Financial abuse: Suspect it? Report it

By on 24/09/2014 in News

suspect it? report it

A major new campaign is being launched to encourage Birmingham residents to report suspected cases of financial abuse.

The 'Suspect it? Report it' campaign has been organised by Birmingham Safeguarding Adults Board (BSAB), a partnership of organisations including Birmingham City Council, West Midlands Police and the NHS.

The campaign aims to raise awareness of financial abuse, the term used to describe causing harm to someone by taking or defrauding them of their money, goods or property.

Each year over 5,000 calls are made to Birmingham City Council about the suspected abuse of adults at risk. Adults at risk can include people with sensory impairments, disabilities or people with long term illnesses. Financial abuse is the second most common form of abuse reported.

Financial abuse can take many forms, from carers taking money intended for shopping without permission, to transferring the deeds of property. Abuse can take place anywhere but is most commonly reported as taking place in people's own homes, or in care homes.

People who suspect that abuse of adults at risk may be taking place are encouraged to report it to social care professionals via Birmingham City Council's Adults and Communities Access Point.

Cabinet member for Health and Wellbeing, Cllr John Cotton, said: “This campaign highlights a very important issue. Protecting vulnerable people in Birmingham from financial abuse is everyone's responsibility and we know from previous campaigns that people will step in and voice their concerns.

“Financial abuse can be difficult to spot, as the evidence may not always be easy to see. Signs can include a person suddenly not having enough money for regular bills and shopping, or financial documents being looked after without the person at risk understanding the arrangement.”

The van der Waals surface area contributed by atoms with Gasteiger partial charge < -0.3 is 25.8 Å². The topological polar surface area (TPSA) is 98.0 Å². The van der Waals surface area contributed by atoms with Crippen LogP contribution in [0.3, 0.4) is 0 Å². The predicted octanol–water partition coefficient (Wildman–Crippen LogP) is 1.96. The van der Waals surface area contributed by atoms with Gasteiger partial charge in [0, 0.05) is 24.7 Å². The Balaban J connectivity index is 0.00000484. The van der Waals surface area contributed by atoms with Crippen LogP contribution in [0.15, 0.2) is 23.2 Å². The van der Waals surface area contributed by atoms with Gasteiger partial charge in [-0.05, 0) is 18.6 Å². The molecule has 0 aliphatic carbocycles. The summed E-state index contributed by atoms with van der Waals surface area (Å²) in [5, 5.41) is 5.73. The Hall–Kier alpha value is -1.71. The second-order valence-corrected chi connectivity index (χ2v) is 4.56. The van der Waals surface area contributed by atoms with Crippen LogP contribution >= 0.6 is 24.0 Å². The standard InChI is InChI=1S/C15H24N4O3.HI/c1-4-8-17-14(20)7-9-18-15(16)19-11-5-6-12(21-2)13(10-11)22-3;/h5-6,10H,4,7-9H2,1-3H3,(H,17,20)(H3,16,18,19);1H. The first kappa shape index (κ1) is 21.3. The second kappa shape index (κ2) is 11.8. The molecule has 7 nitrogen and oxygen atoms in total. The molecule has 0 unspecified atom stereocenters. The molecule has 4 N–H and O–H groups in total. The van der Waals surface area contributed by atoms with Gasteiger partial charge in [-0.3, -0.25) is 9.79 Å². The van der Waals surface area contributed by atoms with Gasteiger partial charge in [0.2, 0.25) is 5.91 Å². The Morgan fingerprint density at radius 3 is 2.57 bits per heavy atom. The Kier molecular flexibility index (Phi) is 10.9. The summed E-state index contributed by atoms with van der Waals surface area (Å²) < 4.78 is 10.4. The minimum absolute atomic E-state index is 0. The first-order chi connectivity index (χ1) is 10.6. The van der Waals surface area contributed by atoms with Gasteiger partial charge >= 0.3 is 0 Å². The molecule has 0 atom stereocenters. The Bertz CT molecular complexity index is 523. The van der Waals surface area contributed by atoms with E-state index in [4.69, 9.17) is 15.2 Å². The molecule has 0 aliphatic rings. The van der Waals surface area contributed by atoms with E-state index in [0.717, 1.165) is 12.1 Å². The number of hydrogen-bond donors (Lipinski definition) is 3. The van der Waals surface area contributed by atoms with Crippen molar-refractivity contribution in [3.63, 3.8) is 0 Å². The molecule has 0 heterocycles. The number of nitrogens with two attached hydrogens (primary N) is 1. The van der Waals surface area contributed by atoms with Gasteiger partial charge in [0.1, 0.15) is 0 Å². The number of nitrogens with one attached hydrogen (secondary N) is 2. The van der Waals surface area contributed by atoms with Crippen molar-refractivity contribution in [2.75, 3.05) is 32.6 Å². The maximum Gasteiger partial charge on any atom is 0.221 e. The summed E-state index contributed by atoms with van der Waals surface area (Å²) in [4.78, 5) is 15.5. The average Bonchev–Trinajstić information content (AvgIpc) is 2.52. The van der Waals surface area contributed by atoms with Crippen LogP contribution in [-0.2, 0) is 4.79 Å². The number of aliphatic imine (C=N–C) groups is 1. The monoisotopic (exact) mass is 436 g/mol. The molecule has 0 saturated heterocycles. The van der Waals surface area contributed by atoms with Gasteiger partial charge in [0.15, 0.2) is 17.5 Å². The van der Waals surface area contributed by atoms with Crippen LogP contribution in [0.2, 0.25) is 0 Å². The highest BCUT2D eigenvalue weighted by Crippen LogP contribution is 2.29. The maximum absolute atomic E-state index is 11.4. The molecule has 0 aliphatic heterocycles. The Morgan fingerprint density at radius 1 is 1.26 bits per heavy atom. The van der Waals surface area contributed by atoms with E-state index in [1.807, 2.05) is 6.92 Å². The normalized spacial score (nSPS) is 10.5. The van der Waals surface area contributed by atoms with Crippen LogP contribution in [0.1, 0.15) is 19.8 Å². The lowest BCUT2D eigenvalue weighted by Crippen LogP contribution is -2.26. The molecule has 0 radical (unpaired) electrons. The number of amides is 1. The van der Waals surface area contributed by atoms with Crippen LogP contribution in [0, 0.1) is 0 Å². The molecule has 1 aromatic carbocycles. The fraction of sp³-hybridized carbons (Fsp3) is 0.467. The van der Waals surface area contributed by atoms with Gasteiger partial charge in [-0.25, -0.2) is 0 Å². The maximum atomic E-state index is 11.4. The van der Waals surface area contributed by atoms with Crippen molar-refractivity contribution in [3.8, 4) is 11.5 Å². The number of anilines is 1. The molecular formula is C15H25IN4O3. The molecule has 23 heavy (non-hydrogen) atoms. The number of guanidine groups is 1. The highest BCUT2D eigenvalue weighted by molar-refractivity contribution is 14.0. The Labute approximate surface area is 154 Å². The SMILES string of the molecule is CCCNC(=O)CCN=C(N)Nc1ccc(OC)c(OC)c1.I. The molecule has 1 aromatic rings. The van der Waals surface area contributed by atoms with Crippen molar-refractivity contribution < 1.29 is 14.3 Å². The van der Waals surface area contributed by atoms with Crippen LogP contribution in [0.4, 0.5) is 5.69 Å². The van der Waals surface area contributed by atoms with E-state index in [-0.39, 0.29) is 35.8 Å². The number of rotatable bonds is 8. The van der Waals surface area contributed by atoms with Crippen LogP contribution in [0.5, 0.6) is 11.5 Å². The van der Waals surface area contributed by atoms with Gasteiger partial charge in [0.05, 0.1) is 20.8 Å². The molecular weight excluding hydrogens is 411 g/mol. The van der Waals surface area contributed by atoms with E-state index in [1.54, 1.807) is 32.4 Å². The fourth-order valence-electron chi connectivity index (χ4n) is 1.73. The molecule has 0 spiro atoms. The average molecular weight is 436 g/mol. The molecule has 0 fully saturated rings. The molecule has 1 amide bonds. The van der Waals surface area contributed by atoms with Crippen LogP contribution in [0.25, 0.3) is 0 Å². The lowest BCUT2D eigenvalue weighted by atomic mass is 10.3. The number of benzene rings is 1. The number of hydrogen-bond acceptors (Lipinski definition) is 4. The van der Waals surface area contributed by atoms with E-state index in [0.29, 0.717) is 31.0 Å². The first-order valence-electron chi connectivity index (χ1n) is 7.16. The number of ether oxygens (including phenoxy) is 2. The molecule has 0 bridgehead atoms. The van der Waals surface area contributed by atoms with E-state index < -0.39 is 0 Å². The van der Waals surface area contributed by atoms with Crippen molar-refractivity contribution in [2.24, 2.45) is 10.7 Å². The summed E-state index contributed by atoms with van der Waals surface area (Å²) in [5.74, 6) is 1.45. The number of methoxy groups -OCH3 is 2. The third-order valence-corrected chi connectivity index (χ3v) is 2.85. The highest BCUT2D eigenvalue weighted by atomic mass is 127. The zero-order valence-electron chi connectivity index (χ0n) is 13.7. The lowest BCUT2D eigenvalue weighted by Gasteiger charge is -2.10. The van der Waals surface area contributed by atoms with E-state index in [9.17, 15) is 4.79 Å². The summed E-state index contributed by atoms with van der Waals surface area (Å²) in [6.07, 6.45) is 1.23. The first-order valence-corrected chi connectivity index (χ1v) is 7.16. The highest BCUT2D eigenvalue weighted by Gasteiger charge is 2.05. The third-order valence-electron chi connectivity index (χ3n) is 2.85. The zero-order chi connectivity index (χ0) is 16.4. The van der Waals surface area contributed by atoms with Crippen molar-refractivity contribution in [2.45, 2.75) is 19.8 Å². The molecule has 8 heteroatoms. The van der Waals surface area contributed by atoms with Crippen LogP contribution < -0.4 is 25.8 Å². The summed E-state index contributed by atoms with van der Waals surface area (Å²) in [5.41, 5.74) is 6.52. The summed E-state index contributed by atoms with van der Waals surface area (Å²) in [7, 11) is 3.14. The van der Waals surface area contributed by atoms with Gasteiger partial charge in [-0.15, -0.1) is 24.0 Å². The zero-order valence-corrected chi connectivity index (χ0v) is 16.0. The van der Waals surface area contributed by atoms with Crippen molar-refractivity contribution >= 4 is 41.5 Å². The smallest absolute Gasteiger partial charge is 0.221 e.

The campaign is being rolled out to community and health organisations across the city. Members of the public are being asked to help raise awareness of the campaign on social media, using the hashtag #reportit.

Alan Lotinga, Chair of Birmingham Safeguarding Adults Board said: “If you are concerned that an adult at risk may be being abused, please get in touch via the Adults and Communities Access Point.

“We get lots of calls from health professionals and carers, but we would like everyone to be aware that anyone can report suspected cases of financial abuse. Even if you are unsure, we would urge you to get in touch so that we can investigate if necessary.

“Safeguarding is everyone's business. We all have a part to play in helping to keep people at risk in our city safe.”

To report a concern, please contact the Adults and Communities Access Point (ACAP) in confidence on 0121 303 1234, and press option 1 for safeguarding. In an emergency call 999.


Notes to Editors

  1. The Suspect it? Report it campaign launches on 29th September 2014 and runs for six weeks. More information about the campaign can be found at the Birmingham Safeguarding Adults Board website,
  2. An 'Adult at risk' is defined as a person who is 18 years and over; who is in need of community care services because of frailty, learning or physical or sensory disabilities or mental health issues; who is or may be unable to protect himself or herself from significant hard or exploitation (source: Safeguarding Adults: A Practitioners Guide April 2013).
  3. Financial abuse reporting statistics in Birmingham obtained from Birmingham Safeguarding Adults Board's 2102/13 Annual Report:
  4. Birmingham Safeguarding Adults Board is a multiagency partnership that aims to safeguard and protect adults at risk so that they live a life free from abuse and neglect. The Board is tasked with developing the partnership so as to ensure effective local arrangements are in place for the safeguarding of adults at risk of harm consistent with statutory guidance and accepted best practice.
  5. Statutory and key partner agencies that comprise: Birmingham Safeguarding Adults Board include: Birmingham City Council, Birmingham Community Health Care Trust, Birmingham and Solihull Mental Health NHS Foundation Trust, Birmingham Women's NHS Foundation Trust, Heart of England NHS Foundation Trust, The Royal Orthopaedic Hospital NHS Foundation Trust, Birmingham Community Safety Partnership, Sandwell and West Birmingham Hospitals NHS Trust, National Probation Service, University Hospital Birmingham NHS Foundation Trust, West Midlands Ambulance Trust, West Midlands Fire Service, West Midlands Police, Birmingham Cross City CCG, Birmingham South Central CCG and Sandwell and West Birmingham CCG.

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